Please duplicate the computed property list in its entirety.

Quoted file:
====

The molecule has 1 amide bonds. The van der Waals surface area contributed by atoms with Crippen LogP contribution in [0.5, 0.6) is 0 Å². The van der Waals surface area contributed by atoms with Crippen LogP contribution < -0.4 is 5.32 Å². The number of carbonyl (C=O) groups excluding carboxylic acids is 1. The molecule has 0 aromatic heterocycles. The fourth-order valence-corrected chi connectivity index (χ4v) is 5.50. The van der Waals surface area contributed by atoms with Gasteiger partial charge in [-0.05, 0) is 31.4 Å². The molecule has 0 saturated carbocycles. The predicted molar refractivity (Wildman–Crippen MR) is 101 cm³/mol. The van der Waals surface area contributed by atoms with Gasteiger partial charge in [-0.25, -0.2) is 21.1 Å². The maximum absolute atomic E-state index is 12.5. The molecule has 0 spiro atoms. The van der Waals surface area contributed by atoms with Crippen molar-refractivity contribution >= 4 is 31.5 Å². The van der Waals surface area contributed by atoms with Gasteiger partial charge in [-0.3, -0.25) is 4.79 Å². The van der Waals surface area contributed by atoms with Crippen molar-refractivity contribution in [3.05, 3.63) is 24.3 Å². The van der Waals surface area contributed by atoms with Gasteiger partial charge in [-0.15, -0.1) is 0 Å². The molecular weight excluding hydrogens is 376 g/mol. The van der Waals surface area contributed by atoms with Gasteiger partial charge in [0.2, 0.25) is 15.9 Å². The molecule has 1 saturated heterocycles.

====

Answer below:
The molecule has 1 amide bonds. The van der Waals surface area contributed by atoms with Crippen LogP contribution in [0.5, 0.6) is 0 Å². The van der Waals surface area contributed by atoms with Crippen LogP contribution < -0.4 is 5.32 Å². The number of carbonyl (C=O) groups excluding carboxylic acids is 1. The molecule has 0 aromatic heterocycles. The fourth-order valence-corrected chi connectivity index (χ4v) is 5.50. The van der Waals surface area contributed by atoms with Gasteiger partial charge in [-0.05, 0) is 31.4 Å². The molecule has 0 saturated carbocycles. The predicted molar refractivity (Wildman–Crippen MR) is 101 cm³/mol. The van der Waals surface area contributed by atoms with Gasteiger partial charge in [-0.25, -0.2) is 21.1 Å². The maximum absolute atomic E-state index is 12.5. The molecule has 0 spiro atoms. The van der Waals surface area contributed by atoms with Crippen molar-refractivity contribution >= 4 is 31.5 Å². The van der Waals surface area contributed by atoms with Gasteiger partial charge in [-0.3, -0.25) is 4.79 Å². The van der Waals surface area contributed by atoms with Crippen molar-refractivity contribution in [3.05, 3.63) is 24.3 Å². The van der Waals surface area contributed by atoms with Gasteiger partial charge in [-0.15, -0.1) is 0 Å². The molecular weight excluding hydrogens is 376 g/mol. The van der Waals surface area contributed by atoms with Gasteiger partial charge in [0.2, 0.25) is 15.9 Å². The molecule has 1 saturated heterocycles.